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We live in a convenient world.

If you want to get someone else to write your content for you, you can, and sometimes for an unbelievably low price.

In many cases, this can keep a content marketing strategy alive, because if you had opted to do it all yourself, you may have burned out on it only weeks in.

Outsourcing is an attractive prospect. You can hire someone who not only loves writing, but is good at it, to produce quality content on your behalf.

But how you treat your writers can impact the outcome of the project as well as their willingness to go the extra mile for you when necessary.

The Dreaded Edit Request

Most skilled writers don’t just commit to paper (or digital ink) the first thoughts that come to mind.

And even if they do, they comb through their piece multiple times to check for errors and ensure the content is well-written.

Depending on the length of the piece, they will pore over the article for hours before they submit it.

But most experienced writers have multiple projects on the go and have limited time to dedicate to each article. So, they will finish the piece best to their ability, call it “done”, and move on to the next assignment.

Ah, but that’s when the dreaded edit request comes in.

The client says something like:

  • This is great, but we need you to use AP style instead of Oxford style.
  • This article does not have the right tone. We need you to do a complete rewrite.
  • Please don’t use idioms or colloquialisms.
  • There was a typo in the first paragraph of the article.

They will say these things with no regard to the work that’s already gone into the document.

They don’t consider what the writer has gone through to get this piece done. They just shoot back with, “this isn’t right, do it again.”

That writer might end up having to work evenings and weekends to field requests and edits. Even though they probably have a blog, eBook, or book of their own they’ve been working diligently on for weeks, months, or even years, and their audience is eagerly awaiting their next update, they end up having to put that off.

They might have a family to get back to, a life to live, a rare weekend to rest up and enjoy themselves. That’s not going to happen if they’re stuck with half a dozen edit requests. Too bad, so sad.

Let’s be Respectful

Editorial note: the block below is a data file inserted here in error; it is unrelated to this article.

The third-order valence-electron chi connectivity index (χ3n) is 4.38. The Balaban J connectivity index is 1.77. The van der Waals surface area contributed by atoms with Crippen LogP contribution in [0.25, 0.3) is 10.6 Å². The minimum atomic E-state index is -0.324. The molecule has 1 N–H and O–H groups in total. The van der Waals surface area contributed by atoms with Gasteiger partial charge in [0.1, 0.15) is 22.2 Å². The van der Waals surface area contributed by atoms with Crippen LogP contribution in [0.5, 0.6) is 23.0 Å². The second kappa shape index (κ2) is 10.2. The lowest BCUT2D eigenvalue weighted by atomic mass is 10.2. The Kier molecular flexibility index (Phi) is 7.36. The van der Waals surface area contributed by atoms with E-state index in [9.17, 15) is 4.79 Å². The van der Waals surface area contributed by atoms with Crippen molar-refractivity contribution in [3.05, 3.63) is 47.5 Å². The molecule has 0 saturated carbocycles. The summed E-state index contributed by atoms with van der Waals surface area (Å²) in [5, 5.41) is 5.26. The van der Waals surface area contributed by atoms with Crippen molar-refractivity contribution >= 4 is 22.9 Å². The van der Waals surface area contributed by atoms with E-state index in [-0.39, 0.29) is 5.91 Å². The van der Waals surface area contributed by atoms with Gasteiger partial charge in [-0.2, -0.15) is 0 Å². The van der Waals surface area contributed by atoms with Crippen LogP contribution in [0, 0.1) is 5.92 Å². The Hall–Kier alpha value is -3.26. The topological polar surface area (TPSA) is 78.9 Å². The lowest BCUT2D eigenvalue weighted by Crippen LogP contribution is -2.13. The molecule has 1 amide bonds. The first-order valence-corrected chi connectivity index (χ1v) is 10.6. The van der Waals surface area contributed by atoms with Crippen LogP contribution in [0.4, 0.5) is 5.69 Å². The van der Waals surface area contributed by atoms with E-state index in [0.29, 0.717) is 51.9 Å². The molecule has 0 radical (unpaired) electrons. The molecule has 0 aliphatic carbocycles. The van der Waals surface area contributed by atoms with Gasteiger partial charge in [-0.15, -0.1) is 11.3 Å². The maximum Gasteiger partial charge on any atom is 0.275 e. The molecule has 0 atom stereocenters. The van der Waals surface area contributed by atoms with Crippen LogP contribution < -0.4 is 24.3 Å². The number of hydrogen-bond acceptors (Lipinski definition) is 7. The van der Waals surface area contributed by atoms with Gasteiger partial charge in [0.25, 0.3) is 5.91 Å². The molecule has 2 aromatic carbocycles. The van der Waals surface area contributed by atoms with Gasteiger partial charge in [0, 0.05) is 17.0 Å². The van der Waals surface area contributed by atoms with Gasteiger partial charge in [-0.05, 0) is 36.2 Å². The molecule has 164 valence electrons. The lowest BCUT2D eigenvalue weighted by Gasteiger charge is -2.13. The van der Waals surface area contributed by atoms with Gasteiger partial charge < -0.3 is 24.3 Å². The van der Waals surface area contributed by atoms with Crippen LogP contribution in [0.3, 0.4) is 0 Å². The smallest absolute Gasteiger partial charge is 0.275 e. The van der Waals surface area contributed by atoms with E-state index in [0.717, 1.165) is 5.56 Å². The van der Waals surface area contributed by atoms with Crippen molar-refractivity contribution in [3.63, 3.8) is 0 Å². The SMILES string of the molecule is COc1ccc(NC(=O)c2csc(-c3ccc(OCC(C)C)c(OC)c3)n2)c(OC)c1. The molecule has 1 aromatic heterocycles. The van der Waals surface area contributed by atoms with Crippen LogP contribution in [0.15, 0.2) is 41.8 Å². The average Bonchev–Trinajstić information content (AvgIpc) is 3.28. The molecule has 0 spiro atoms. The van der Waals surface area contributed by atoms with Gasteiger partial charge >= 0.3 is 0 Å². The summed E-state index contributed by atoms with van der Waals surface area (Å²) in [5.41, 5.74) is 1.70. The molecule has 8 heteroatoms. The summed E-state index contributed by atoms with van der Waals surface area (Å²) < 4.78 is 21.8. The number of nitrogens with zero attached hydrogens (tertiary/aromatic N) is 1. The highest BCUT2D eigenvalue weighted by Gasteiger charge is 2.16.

Your writers have scheduled and deadlines. And you, as a business owner, marketer, or blogger, also have a busy work life.

But if you’ve never stopped to think about what things look like and feel like from the writer’s perspective, I would urge you to take a second look.

Many writers don’t get paid for editing your article. Sometimes they don’t even get paid for complete rewrites!

The only thing they might get paid for is delivering quality articles on the agreed-upon deadline.

Let’s be real. Whether you’re an entrepreneur or head of marketing, you may well be important. But your content marketing strategy might not exist without your writers, so they shouldn’t be an afterthought.

Consider how would you like to be treated if you were in the shoes of the writer.

Here are some proposed solutions for keeping your best writers engaged:

  • Offer specific and explicit guidelines to the writer. Be as clear as possible. Let them know what you’re expecting in terms of tone, punctuation, research, company specific jargon, terminology, and so on.
  • Think twice before requesting an edit if it would take you no longer than 30 seconds to a minute to do yourself. If the writer took you 95% of the way there, why bother them with a quick edit?
  • Hire a chief editor in your company and have them handle the editing part. Unless the writer submitted subpar content, your editor should be able to make it pretty and bring it up to spec in five minutes or less.
  • Pay your writers for edits. Send them a little bonus at the end of the month, or pay a flat fee. Make it worth their time. Otherwise, they have no reason to prioritize your project.
  • Even if most of the article doesn’t work, point out the parts that you liked so the writer doesn’t have to rethink 100% of the piece when putting together the rewrite.

Happy writer, successful content marketing initiative. Are you taking steps to keep your content creators happy?

David Andrew Wiebe

David Andrew Wiebe has built an extensive career in songwriting, live performance, recording, session playing, production work, and music instruction. Today, he works as an online marketing strategist and consultant, helping companies create compelling content to develop relationships with their target market.

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